Financial Education

Financial Education

Sergio Camisón-Haba (Universitat de València, Spain)
DOI: 10.4018/978-1-7998-3473-1.ch010
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Abstract

In a global financial environment with an ever-increasing number and complexity of financial products, an uneducated citizen is inevitably at a disadvantage when it comes to making informed financial decisions. Despite the vital importance of financial education and literacy, the reality is that the level of financial knowledge varies substantially worldwide. This article defines the concept of financial education as well as the results achieved at an international level. The article also analyses the potential consequences of higher-level financial education for citizens and financial consumers. Finally, the article summarizes the main positions for and against financial education and draws conclusions in the form of recommendations for designing and implementing financial education programmes.
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Background

Despite the vital importance of financial education and literacy, the reality is that the level of financial knowledge varies substantially worldwide.

The Global Financial Literacy Test carried out by Standard and Poor´s with the collaboration of the World Bank in 2014 has revealed a worrying situation: only one-third of the surveyed adults were labelled as financially literate, in that they demonstrated an understanding of basic financial concepts such as risk management via diversification, simple and compound interest calculations, inflation and purchasing power. However, there are highly significant differences between countries in the level of financial literacy.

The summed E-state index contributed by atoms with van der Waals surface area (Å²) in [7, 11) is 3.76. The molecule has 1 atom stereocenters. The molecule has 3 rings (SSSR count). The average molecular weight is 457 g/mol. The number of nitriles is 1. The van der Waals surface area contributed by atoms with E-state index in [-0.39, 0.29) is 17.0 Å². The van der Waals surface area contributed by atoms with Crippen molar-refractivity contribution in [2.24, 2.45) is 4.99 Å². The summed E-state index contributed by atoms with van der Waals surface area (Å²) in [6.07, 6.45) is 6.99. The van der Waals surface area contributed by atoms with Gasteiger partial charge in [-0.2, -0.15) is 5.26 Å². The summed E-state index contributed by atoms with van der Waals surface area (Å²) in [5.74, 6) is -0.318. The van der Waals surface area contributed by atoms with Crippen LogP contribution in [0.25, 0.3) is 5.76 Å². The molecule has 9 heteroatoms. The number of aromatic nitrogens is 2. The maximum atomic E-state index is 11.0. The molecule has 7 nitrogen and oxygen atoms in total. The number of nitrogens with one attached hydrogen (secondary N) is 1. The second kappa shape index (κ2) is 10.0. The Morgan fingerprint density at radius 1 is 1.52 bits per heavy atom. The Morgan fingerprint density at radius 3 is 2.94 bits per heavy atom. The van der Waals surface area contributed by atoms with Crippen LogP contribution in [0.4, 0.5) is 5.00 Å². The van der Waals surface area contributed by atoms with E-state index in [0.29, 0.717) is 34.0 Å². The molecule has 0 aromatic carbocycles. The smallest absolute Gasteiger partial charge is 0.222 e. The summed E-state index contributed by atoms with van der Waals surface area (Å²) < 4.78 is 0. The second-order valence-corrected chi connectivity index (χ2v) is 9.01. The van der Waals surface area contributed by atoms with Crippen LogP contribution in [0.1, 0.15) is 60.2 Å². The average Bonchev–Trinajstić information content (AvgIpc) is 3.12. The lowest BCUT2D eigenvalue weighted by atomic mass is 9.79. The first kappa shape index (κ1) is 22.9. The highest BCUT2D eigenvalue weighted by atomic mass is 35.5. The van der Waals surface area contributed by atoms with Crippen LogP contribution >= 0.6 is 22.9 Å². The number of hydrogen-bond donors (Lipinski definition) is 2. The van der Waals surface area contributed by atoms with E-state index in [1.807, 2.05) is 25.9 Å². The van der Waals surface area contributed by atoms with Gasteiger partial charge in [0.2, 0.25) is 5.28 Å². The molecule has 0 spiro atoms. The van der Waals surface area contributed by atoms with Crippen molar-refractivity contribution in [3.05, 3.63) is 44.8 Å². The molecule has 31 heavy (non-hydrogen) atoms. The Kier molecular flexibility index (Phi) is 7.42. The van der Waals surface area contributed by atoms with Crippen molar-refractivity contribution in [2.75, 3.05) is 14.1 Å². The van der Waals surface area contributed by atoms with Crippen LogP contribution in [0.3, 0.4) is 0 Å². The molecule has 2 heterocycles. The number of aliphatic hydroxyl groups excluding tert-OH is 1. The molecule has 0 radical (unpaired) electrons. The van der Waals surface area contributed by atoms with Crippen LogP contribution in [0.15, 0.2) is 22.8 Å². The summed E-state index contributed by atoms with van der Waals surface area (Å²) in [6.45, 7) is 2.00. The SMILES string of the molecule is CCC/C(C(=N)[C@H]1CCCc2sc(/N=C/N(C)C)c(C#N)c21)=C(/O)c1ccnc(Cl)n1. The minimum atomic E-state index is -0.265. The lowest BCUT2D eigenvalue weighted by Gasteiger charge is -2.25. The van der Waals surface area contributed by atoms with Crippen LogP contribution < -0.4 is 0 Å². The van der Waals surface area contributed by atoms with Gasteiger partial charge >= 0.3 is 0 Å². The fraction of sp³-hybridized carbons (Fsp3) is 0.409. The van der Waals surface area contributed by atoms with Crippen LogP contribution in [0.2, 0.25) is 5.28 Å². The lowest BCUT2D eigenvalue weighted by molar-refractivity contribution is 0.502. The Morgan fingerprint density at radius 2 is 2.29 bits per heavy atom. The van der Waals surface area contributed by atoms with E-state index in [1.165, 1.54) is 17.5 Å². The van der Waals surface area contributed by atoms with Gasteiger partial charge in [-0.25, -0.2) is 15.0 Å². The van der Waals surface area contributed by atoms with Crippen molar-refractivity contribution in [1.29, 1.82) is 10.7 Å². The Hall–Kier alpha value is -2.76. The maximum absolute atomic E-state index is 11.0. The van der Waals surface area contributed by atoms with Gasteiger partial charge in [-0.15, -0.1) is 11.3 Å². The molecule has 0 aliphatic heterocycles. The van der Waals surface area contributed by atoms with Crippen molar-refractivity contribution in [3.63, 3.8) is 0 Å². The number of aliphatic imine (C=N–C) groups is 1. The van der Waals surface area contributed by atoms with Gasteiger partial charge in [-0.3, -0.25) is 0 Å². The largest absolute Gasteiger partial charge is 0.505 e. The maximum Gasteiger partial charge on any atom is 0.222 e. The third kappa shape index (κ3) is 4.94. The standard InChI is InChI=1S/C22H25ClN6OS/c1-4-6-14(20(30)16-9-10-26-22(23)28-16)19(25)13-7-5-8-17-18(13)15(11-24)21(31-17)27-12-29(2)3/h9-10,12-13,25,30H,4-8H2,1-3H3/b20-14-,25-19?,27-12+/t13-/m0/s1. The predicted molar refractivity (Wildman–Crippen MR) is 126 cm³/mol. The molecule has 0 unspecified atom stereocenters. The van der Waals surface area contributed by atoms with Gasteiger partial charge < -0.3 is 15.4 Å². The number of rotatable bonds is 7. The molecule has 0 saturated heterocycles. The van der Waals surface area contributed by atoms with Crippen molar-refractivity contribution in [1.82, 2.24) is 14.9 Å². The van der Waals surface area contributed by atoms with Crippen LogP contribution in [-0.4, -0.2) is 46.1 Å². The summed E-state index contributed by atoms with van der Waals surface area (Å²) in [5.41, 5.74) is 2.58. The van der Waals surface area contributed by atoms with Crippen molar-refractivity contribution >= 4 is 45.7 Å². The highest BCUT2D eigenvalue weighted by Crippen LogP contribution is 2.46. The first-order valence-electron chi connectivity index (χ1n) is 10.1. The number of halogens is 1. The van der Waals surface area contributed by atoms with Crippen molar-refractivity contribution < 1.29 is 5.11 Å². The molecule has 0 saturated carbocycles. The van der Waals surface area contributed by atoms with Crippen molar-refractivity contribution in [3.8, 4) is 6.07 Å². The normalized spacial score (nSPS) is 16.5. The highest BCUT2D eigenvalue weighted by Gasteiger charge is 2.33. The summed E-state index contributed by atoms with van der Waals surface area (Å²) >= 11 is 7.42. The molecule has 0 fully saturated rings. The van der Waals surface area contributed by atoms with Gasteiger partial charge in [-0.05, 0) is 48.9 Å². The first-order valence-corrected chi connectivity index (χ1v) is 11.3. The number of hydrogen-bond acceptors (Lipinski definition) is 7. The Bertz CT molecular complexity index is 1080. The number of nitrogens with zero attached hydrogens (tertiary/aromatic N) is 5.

In a global financial environment with an ever-increasing number and complexity of financial products, an uneducated citizen is inevitably at a disadvantage when it comes to making informed financial decisions. Users who fail to understand basic financial issues often overestimate their ability to manage their personal finances; being overly self-confident makes them believe that they have a significantly better understanding of financial issues than they actually do (Arellano, Cámara & Roasta, 2014; Hospido & Villanueva, 2016; Lusardi & Mitchell, 2014).

Key Terms in this Chapter

Ethical Finance: A financial system that seeks, not only purely financial returns, but also qualitative oucomes, reflection ideas from faith, social, environmental and governance theories.

Financial Consumer: Any client, user or potential customer of the products or services offered by financial entities.

Personal Finance: The management of money and financial decisions for a person or family including budgeting, investments, retirement planning and investments.

Financial Literacy: The capacity of students to apply knowledge and skills in key subject areas and to analyse, reason, and communicate effectively as they pose, solve, and interpret problems in a variety of situation.

Behavioural Finance: Born from the union of psychology, traditional economy and neuroeconomy, behavioural finance study investors' psychology while making financial and investment decisions.

Financial Competences: Knowledge and understanding of financial concepts, as well as skills, motivation and confidence to apply and understand that knowledge, in order to make effective decisions in a variety of financial contexts.

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